A Simple, Large Batch Granola Recipe

A Simple, Large Batch Granola Recipe | The Northwest Woman

For quite some time, I’ve had the misconception that granola is difficult, or too time-consuming, to make. Over the last five or so years, I’ve been buying boxes of granola from the grocery store, and have had a hard time finding a brand that tastes right. This winter, my mother-in-law, Susan, gave me her granola recipe and it’s been a game changer.

A Simple, Large Batch Granola Recipe | The Northwest Woman

A Simple, Large Batch Granola Recipe | The Northwest Woman

My first bite of this homemade granola was everything I had wanted granola to be, but had missed out on—crunchy but not sharp, flavorful but not sickly-sweet, savory but not salty or bland. I immediately asked for the recipe, which she generously shared, and prefaced that her recipe is always changing based on what’s in the kitchen at the moment. I really liked the flexibility of this granola recipe, and I’ve made a few tweaks over the last few batches to form the recipe below.

Copper Measuring Cups | The Northwest Woman

A Simple, Large Batch Granola Recipe | The Northwest Woman

A Simple, Large Batch Granola Recipe | The Northwest Woman

A Simple, Large Batch Granola Recipe | The Northwest Woman

A Simple, Large Batch Granola Recipe | The Northwest Woman

A Simple, Large Batch Granola Recipe | The Northwest Woman

A Simple, Large Batch Granola Recipe | The Northwest Woman

Maybe I’ve just been buying the wrong brands of granola all these years, but I’m glad this all led me to trying something new and baking my own! When it comes to store-bought vs. a family recipe, there’s really no comparison. Thanks, Susan!

A Simple, Large Batch Granola Recipe | The Northwest Woman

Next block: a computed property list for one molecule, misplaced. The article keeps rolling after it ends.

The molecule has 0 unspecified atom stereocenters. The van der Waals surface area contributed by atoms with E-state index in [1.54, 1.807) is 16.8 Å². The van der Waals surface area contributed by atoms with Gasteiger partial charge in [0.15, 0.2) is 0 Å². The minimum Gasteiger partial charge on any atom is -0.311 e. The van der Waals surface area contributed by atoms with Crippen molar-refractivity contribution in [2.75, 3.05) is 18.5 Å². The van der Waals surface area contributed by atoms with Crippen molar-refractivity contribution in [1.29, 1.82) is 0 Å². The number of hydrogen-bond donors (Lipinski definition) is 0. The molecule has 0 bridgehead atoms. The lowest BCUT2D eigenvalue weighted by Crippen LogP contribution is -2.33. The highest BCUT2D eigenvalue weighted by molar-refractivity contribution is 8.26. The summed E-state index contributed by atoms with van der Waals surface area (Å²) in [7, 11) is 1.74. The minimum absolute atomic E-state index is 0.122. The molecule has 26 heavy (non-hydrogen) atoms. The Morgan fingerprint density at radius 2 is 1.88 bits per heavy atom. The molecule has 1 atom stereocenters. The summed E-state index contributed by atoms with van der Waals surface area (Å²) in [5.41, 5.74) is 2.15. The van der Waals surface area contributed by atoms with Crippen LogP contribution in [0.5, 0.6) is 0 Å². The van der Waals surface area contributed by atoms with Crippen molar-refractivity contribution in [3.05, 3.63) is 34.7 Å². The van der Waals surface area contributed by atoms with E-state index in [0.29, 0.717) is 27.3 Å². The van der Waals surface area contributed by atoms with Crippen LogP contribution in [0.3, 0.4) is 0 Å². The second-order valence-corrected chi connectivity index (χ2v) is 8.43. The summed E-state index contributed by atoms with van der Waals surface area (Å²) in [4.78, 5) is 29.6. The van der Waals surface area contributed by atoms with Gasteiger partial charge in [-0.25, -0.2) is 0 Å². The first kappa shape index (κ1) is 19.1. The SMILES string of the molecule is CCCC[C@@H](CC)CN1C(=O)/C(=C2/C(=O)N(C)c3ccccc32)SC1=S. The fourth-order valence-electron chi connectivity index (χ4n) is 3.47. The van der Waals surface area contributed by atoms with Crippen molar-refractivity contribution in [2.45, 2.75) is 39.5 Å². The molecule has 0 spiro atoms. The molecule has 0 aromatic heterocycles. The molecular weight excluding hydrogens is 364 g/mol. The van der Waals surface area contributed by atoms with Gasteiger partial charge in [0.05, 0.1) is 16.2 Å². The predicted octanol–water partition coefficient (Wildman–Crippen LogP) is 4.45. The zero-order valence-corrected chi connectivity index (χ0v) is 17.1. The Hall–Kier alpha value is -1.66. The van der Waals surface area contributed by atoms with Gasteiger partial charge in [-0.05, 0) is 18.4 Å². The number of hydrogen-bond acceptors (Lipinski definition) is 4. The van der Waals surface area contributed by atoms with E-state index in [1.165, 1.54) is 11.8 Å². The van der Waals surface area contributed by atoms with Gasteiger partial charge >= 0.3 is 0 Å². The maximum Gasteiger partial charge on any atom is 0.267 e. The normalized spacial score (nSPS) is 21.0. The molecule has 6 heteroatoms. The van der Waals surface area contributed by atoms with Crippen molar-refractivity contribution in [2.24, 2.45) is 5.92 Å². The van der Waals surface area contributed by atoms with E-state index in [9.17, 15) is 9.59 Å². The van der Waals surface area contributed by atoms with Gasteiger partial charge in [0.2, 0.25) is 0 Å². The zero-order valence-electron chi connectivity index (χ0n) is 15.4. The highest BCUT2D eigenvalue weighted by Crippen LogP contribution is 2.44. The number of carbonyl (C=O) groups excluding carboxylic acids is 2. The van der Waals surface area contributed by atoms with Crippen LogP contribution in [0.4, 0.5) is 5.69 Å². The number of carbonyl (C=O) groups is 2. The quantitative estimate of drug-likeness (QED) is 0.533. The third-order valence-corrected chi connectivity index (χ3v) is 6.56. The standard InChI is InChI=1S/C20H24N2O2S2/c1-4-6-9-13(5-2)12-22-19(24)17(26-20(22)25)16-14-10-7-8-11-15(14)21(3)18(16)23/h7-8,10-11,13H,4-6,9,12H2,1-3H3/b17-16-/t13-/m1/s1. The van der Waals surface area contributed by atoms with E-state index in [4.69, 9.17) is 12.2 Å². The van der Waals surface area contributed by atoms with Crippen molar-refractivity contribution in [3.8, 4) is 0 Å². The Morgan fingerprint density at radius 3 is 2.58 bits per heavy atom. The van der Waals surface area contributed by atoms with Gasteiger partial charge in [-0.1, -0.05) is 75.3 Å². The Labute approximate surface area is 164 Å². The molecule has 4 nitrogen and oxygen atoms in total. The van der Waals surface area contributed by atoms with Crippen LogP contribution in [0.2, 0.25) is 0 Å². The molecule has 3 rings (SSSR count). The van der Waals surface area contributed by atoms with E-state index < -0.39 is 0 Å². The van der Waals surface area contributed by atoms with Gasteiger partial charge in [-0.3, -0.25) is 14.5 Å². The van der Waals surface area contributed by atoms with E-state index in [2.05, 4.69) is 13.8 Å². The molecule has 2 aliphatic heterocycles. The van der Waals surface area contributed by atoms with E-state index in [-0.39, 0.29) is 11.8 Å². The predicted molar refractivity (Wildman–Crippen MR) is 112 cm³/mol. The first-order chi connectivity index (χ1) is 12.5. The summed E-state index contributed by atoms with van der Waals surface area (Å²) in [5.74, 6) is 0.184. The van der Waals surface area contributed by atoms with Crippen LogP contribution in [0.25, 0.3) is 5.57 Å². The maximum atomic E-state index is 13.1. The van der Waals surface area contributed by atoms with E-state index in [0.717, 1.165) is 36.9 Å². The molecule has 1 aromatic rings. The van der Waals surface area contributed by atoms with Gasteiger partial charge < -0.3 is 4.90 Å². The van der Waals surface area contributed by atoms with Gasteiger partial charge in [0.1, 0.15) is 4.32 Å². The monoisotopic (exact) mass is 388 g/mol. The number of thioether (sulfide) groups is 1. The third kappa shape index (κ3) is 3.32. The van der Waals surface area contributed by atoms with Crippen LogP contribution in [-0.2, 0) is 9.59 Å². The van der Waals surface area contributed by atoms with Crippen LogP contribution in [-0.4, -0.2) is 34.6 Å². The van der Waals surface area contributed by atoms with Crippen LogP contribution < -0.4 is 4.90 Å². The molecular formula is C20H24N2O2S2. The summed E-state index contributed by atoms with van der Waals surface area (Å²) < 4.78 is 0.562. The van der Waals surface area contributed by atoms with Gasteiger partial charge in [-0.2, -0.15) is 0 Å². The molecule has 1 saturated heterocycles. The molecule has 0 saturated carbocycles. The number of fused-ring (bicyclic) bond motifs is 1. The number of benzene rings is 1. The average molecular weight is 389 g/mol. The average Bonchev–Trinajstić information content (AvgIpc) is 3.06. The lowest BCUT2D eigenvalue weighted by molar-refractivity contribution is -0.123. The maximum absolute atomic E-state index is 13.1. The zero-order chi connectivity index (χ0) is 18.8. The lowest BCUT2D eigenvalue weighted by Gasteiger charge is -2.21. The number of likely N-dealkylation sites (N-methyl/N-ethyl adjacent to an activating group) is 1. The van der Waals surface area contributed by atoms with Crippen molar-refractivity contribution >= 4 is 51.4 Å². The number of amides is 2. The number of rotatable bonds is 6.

Simple Granola Recipe

This is a large batch granola recipe that can be cut in half easily if you want to make less. My husband and I eat granola like it’s going out of style, so I typically make the full recipe.

The beauty of this recipe is that you can add in, or take out, any “extras” you’d like—nuts, seeds, dried fruit, you name it! This recipe has a definite cinnamon flavor and aroma to it with a touch of sweetness. If you prefer your granola to be less sweet, omit the dried cranberries and vanilla, and cut the honey and/or maple syrup in half.

Prep time: 15 minutes

Bake time: 1 hour

Total cooktime: 1 hour 15 minutes

Yields about 8 cups of granola.

Dry Ingredients:

  • 6 cups rolled oats
  • 1 cup chopped almonds
  • 1 cup dried cranberries, unsweeted
  • 1 cup brown flax seeds
  • 1 cup pepitas (dried pumpkin seeds)
  • 2 tablespoons cinnamon

Wet Ingredients:

  • 1/2 cup olive oil
  • 1/4 cup water
  • 1/3 cup maple syrup
  • 1/3 cup honey
  • 2 teaspoons vanilla

Pre-heat the oven to 250 F.

Line two large cookie sheets with unbleached parchment paper.

In a large bowl, mix the dry ingredients—oats, almonds, cranberries, flax seeds, pepitas, and cinnamon—until well incorporated.

Stir in the wet ingredients—olive oil, water, maple syrup, honey, and vanilla.

Once the dry and wet ingredients are well mixed, slowly pour your uncooked granola onto the lined cookie sheets. Use a spatula or spoon to smooth out lumps in the granola—you want the mixture to lay relatively flat on the sheets so it bakes evenly.

Bake at 250 F for 30 minutes.

Once the granola has baked for 30 minutes, take the cookie sheets out of the oven (be sure to leave the oven on!) and, using a spatula, turn/mix the granola on the sheets. This doesn’t need to be precise, but it allows for your granola to bake evenly so it gets a nice crispness to it.

Pop the granola-covered cookie sheets back in the oven for another 30 minutes.

Once the granola has baked for an hour total, take the cookie sheets out and let it cool.

Store in a dry container.

Photos by Matt.

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